In complex life cycles, the study of competitive dynamics and conditions for coexistence or exclusion becomes more difficult as fitness components relate to fitness in a complex way. This makes it difficult to predict the outcome of competition solely from observations of short-term dynamics such as somatic growth in plants or clonal proliferation in cyclical parthenogens. This problem might particularly affect congeneric species because their life cycle strategies may diverge [21,22].

Cyclically parthenogenetic rotifers have complex life cycles involving sexual and asexual reproduction. This is the case of Brachionus plicatilis and B. manjavacas, two cryptic species that belong to the B. plicatilis species complex. Their species status is guaranteed by prezygotic reproductive isolation which has been confirmed by mating experiments as well as by the lack of evidence for hybridization in field studies [23,24]. These two species co-occur in salt ponds of the Iberian Peninsula [25,26], with marked salinity fluctuations. In temperate climates, rotifer populations are active in the water column during a fraction of the year (the so-called growing season) even in permanent ponds. Thus, they periodically re-colonize the water column from banks of diapausing eggs, which are the product of sexual reproduction. During the growing season, their populations can fluctuate due to episodic investment in sex or due to exposure to substantial environmental variation. B. plicatilis and B. manjavacas have identical morphology and size [27,28] and consistently do not show ecological differentiation in biotic niche axes[29]. Hence, because these species inhabit a rather spatially homogeneous habitat, classical niche differentiation mechanisms that operate independently of environmental fluctuations [16,30], such as resource partitioning or differential susceptibility to predation, are unlikely to influence their coexistence [29].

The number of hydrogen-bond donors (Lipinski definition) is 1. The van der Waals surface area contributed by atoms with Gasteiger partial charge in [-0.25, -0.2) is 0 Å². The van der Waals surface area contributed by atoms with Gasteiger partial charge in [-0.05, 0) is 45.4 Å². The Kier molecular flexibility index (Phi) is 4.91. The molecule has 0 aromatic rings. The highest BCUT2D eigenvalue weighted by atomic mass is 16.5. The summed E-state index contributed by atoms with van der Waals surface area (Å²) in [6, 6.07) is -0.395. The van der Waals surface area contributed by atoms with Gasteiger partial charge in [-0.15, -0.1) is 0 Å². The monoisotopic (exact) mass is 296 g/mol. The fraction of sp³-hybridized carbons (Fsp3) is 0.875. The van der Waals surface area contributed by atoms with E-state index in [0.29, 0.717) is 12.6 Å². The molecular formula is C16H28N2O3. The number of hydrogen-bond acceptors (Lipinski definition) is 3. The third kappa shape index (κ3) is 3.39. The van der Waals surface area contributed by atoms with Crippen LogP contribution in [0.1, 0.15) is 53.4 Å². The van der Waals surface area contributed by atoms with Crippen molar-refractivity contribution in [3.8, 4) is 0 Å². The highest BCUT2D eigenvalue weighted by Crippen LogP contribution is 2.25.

B. plicatilis and B. manjavacas differ in life-history traits [31], such as their growth response to salinity and temperature [32], and their patterns of investment in diapause and hatching of diapausing eggs [31]. Single-species cultures have shown that the salinity tolerance ranges of the two species largely overlap [32]. However, if salinity is low, B. plicatilis shows better performance and invests more in the production of diapausing eggs than B. manjavacas, even at the cost of decreasing its current proliferation rate. Diapausing eggs of B. plicatilis also show a greater viability than those of B. manjavacas. Therefore, although B. manjavacas is predicted to be a better competitor (i.e., can tolerate a wide range of salinities), a growing season of low salinity might offer an opportunity window for B. plicatilis to produce the diapausing eggs needed for its persistence.